Published on 08.12.16 in Vol 4, No 4 (2016): Oct-Dec
Works citing "Evaluation of Diet-Related Infographics on Pinterest for Use of Behavior Change Theories: A Content Analysis"
According to Crossref, the following articles are citing this article (DOI 10.2196/mhealth.6367):
(note that this is only a small subset of citations)
- Dagar A, Falcone T. Pins and PNES: Systematic content analysis of Pinterest for information on psychogenic nonepileptic seizures (PNES). Epilepsy & Behavior 2019;93:129CrossRef
- Waring ME, Jake-Schoffman DE, Holovatska MM, Mejia C, Williams JC, Pagoto SL. Social Media and Obesity in Adults: a Review of Recent Research and Future Directions. Current Diabetes Reports 2018;18(6)CrossRef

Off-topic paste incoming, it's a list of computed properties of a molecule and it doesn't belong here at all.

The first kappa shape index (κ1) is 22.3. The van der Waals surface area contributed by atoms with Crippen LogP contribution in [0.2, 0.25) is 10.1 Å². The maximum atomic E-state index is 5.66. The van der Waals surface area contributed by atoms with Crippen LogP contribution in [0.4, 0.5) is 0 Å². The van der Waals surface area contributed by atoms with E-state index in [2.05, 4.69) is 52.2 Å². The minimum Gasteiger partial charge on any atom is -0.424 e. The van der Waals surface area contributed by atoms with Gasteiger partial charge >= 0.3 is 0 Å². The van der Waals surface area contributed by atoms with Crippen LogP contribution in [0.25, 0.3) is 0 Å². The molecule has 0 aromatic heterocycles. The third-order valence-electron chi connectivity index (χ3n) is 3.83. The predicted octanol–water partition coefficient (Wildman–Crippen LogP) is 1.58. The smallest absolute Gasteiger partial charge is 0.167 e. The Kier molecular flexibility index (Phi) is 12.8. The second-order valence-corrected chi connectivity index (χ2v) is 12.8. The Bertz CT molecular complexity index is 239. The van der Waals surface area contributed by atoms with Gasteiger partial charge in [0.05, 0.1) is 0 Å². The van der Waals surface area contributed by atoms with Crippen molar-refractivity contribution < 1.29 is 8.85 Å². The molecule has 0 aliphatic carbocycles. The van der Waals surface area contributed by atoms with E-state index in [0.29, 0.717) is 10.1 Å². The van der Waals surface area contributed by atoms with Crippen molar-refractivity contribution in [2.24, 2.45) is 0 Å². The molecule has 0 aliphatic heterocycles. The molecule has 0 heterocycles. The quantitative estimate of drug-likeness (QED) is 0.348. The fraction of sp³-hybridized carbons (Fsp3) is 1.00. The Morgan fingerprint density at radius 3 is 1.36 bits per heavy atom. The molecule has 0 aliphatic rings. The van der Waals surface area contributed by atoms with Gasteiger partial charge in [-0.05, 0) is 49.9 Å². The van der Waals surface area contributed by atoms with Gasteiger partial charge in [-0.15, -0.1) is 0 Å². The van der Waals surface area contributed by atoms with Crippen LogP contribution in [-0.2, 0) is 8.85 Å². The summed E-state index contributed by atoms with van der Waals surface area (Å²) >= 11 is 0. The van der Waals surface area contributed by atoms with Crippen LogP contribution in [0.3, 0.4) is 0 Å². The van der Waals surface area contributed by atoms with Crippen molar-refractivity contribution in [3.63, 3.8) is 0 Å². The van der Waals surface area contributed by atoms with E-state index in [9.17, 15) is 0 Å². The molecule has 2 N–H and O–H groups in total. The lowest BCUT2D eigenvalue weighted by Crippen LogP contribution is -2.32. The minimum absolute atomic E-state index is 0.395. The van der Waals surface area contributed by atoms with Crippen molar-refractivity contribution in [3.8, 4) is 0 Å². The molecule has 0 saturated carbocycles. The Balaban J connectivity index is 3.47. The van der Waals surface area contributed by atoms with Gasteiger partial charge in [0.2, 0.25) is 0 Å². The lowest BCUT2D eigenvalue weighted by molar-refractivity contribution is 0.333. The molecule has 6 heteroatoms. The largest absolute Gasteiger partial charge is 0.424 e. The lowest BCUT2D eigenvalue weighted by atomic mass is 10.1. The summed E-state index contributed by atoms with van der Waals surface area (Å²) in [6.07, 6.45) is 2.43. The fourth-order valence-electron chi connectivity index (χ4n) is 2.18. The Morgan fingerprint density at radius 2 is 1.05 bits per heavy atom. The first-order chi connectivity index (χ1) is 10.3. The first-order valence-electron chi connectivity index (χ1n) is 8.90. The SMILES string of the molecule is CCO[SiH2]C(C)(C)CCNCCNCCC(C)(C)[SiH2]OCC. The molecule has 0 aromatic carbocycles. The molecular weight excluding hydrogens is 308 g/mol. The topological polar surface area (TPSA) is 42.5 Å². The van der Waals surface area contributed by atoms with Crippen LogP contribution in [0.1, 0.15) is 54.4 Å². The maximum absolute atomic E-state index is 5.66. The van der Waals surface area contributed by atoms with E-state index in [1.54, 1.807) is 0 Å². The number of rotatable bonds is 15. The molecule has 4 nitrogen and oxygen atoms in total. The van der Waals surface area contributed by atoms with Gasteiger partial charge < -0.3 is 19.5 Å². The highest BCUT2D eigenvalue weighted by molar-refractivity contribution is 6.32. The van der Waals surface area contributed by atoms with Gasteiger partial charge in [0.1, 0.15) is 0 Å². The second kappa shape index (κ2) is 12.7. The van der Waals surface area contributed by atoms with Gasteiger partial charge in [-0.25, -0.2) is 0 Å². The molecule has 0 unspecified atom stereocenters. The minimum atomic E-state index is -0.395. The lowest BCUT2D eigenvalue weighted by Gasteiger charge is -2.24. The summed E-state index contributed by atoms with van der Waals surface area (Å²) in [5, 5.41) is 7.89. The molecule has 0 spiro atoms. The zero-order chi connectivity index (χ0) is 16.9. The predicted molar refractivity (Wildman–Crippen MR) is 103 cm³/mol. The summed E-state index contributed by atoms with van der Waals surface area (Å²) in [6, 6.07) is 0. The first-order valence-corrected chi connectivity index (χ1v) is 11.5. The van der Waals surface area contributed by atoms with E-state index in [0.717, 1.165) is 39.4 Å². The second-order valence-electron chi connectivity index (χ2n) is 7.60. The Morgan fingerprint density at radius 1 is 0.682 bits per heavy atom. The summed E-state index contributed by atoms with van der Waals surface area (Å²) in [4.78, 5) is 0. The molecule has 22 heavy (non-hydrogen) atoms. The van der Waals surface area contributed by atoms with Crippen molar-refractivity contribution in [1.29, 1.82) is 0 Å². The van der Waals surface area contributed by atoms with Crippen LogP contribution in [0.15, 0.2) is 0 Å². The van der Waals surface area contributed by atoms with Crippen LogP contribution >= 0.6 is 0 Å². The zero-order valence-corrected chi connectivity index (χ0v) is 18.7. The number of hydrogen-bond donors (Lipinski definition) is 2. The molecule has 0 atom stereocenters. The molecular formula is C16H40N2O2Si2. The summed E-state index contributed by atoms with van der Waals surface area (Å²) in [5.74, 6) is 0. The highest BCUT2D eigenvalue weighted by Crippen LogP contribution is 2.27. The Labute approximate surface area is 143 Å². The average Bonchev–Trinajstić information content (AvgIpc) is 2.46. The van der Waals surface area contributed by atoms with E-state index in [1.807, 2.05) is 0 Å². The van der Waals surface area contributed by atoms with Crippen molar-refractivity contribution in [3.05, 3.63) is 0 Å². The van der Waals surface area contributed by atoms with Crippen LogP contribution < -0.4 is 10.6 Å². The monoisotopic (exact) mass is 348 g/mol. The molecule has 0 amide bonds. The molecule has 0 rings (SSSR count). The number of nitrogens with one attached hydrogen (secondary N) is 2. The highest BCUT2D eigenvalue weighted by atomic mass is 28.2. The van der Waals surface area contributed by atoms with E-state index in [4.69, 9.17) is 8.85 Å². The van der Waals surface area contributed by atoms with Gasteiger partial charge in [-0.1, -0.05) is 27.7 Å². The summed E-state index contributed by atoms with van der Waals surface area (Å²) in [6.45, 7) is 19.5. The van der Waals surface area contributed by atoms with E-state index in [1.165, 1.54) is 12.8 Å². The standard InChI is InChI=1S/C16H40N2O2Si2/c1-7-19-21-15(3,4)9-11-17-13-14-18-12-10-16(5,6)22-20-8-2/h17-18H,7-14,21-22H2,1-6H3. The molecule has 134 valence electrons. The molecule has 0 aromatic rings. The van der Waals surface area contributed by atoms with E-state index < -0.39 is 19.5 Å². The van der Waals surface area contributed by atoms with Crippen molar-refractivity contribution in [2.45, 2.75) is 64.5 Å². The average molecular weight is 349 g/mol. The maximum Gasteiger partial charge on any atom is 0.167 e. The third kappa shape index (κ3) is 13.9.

- Nour MM, Rouf AS, Allman-Farinelli M. Exploring young adult perspectives on the use of gamification and social media in a smartphone platform for improving vegetable intake. Appetite 2018;120:547CrossRef
- Christensen AJ, Srinivasan V, Hart JC, Marshall-Colon A. Use of computational modeling combined with advanced visualization to develop strategies for the design of crop ideotypes to address food security. Nutrition Reviews 2018;76(5):332CrossRef